Preprint Article Version 1 Preserved in Portico This version is not peer-reviewed

The Computed Sinusoid

Version 1 : Received: 29 August 2023 / Approved: 30 August 2023 / Online: 31 August 2023 (03:49:17 CEST)

A peer-reviewed article of this Preprint also exists.

Boninsegna, M.; McCourt, P.A.G.; Holte, C.F. The Computed Sinusoid. Livers 2023, 3, 657-673. Boninsegna, M.; McCourt, P.A.G.; Holte, C.F. The Computed Sinusoid. Livers 2023, 3, 657-673.


The hepatic sinusoids are lined by thin endothelium containing transcellular pores dubbed fenestra. These fenestrations are completely open channels connecting the sinusoidal lumen to the underlying Space of Disse (SoD) and the hepatocytes of the liver parenchyma. The fenestrations are in the size range 0.05-0.35µm in diameter and cover between 5-15% of the sinusoidal endothelial surface area depending on their location along the sinusoids. Motivation/Research Question: So far, the narrowness of the sinusoids prevented the direct measurement of hemodynamic features such as sinusoidal pressure and flow velocity. A better understanding of these parameters might help in better understanding the physiology of the hepatic niche and possible implications in liver diseases. Few simulations of liver blood flow focus on the level of the individual sinusoid, fewer still include the transcellular pores (fenestrations) of the sinusoidal endothelium, and none have included i) a porosity gradient along the sinusoid wall modelled with through-all pores rather than a porus medium, ii) the presence of the Space of Disse, iii) lymphatic drainage. Model: Computed fluid dynamic (CFD) simulations performed using a numerical model with relevant anatomical characteristics (length, diameter, porous size and porosity). Boundary conditions included physiological/pathological values of inlet/outlet pressure and lymphatic outflow from the portal region of the SoD. Results: The pressure and flow velocity of the sinusoidal lumen was entirely dependent on the shape, i.e. constant versus divergent radius and not dependent on porosity in the sinusoidal wall. The velocity through the space of Disse (SoD) was affected by the addition of lymphatic drainage and increases in porosity in the pericentral area of the model. Variations in porosity also affected flow velocity through the fenestrations. Conclusions: The flow velocity in the SoD was modified by differences in porosity, while the flow velocity in the lumen of the sinusoids was unaffected, even by the absence of fenestrations. The overall shape of the vessel is the singular most important factor in the pressure flow behavior of the sinusoidal lumen. The flow rate over the hepatocytes is the flow rate through the SoD, and is modestly affected by the distribution of porosity along the sinusoid, and by the addition of a lymphatic drainage, this parameter would be of interest for modelling blood exchange with the hepatic parenchyma, especially if accounting for zonation.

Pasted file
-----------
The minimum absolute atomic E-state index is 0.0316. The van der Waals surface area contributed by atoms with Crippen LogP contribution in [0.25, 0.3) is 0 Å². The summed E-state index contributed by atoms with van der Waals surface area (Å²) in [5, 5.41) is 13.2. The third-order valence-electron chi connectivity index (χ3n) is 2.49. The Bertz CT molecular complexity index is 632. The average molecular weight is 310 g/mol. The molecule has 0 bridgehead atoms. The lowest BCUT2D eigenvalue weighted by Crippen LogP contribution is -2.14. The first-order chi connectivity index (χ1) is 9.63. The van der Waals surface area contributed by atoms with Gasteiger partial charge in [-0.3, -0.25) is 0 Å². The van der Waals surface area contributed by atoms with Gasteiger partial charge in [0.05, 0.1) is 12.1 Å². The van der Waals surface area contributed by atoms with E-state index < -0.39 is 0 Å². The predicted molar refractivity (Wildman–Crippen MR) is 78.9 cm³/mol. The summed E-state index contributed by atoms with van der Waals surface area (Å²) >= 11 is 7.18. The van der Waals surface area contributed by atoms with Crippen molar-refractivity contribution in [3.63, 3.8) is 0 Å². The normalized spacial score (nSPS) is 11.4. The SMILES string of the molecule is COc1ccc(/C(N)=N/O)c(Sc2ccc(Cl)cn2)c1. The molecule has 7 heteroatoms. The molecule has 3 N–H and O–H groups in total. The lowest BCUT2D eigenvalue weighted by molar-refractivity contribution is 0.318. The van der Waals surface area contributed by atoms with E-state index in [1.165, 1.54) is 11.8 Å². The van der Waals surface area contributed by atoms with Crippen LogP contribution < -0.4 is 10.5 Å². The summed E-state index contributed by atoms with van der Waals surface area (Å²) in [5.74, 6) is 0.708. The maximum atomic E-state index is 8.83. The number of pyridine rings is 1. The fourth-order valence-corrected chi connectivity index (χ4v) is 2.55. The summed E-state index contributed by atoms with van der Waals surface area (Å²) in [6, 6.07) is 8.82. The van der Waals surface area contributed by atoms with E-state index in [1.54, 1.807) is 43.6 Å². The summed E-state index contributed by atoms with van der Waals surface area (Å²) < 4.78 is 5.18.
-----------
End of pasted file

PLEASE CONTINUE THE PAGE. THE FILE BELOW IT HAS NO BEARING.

liver sinusoid; fenestrations; fenestrae; liver haemodynamic; CFD; liver fluid dynamic model; computational liver model


Biology and Life Sciences, Other

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